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Home-based respiratory muscle training on quality of life and exercise tolerance in long-term post-COVID-19: Randomized controlled trial.

OBJECTIVE: To evaluate the effects of a home-based respiratory muscle training programme (inspiratory [IMT] or inspiratory/expiratory muscles [RMT]) supervised by telerehabilitation on quality of life and exercise tolerance in individuals with long-term post-COVID-19 symptoms. The secondary objective was to evaluate the effects of these programmes on respiratory muscle function, physical and lung function, and psychological state.

METHODS: 88 individuals with long-term symptoms of fatigue and dyspnoea after COVID-19 diagnosis were randomly (1:1 ratio) assigned to IMT, IMTsham , RMT or RMTsham groups for an 8-week intervention (40min/day, 6 times/week). Primary outcomes were quality of life (EuroQol-5D questionnaire) and exercise tolerance (Ruffier test). Secondary outcomes were respiratory muscle function (inspiratory/expiratory muscle strength; inspiratory muscle endurance), physical function (lower and upper limb strength [1-min Sit-to-Stand and handgrip force]), lung function (forced spirometry), and psychological status (anxiety/depression levels and post-traumatic stress disorder). All outcomes were measured pre-, intermediate- (4th week), and post-intervention.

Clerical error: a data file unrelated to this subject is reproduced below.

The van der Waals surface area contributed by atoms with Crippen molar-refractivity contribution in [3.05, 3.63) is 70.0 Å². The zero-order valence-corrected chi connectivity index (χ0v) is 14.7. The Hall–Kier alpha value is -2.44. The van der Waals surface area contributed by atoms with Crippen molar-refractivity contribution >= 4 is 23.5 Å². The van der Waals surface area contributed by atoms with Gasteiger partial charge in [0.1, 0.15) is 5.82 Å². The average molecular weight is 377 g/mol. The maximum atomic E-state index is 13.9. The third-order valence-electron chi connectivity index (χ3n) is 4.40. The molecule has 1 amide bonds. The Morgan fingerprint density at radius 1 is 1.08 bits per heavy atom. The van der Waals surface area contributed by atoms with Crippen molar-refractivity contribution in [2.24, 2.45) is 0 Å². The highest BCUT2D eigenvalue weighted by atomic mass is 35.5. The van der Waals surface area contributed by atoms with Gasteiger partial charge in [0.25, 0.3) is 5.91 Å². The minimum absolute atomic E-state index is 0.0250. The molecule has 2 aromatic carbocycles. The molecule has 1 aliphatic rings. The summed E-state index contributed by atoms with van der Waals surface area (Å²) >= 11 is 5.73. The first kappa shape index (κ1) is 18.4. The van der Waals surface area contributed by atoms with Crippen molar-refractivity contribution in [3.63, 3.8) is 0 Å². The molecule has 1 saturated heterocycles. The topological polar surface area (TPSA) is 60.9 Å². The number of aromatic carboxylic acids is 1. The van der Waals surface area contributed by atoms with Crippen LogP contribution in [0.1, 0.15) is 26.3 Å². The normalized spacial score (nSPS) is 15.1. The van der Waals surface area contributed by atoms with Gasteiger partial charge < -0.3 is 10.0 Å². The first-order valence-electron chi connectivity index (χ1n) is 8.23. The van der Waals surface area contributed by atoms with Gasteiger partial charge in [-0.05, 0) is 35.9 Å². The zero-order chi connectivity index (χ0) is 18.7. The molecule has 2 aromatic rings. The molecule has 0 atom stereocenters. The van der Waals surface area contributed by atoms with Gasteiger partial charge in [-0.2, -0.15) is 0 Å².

RESULTS: At post-intervention, there was a statistically significant and large (d>0.90) improvement in quality of life, but not in exercise tolerance, in the RMT group compared with the RMTsham group. Both of the real training groups produced a statistically significant and large increase in inspiratory muscle strength and endurance (d≥0.80) and in lower limb muscle strength (d≥0.77) compared with the 2 sham groups. Expiratory muscle strength and peak expiratory flow showed a statistically significant and large (d≥0.87) increase in the RMT group compared with the other 3 groups.

CONCLUSION: Only an 8-week supervised home-based RMT programme was effective in improving quality of life, but not exercise tolerance, in individuals with long-term post-COVID-19 symptoms. In addition, IMT and RMT programmes were effective in improving respiratory muscle function and lower limb muscle strength, but had no impact on lung function and psychological status.

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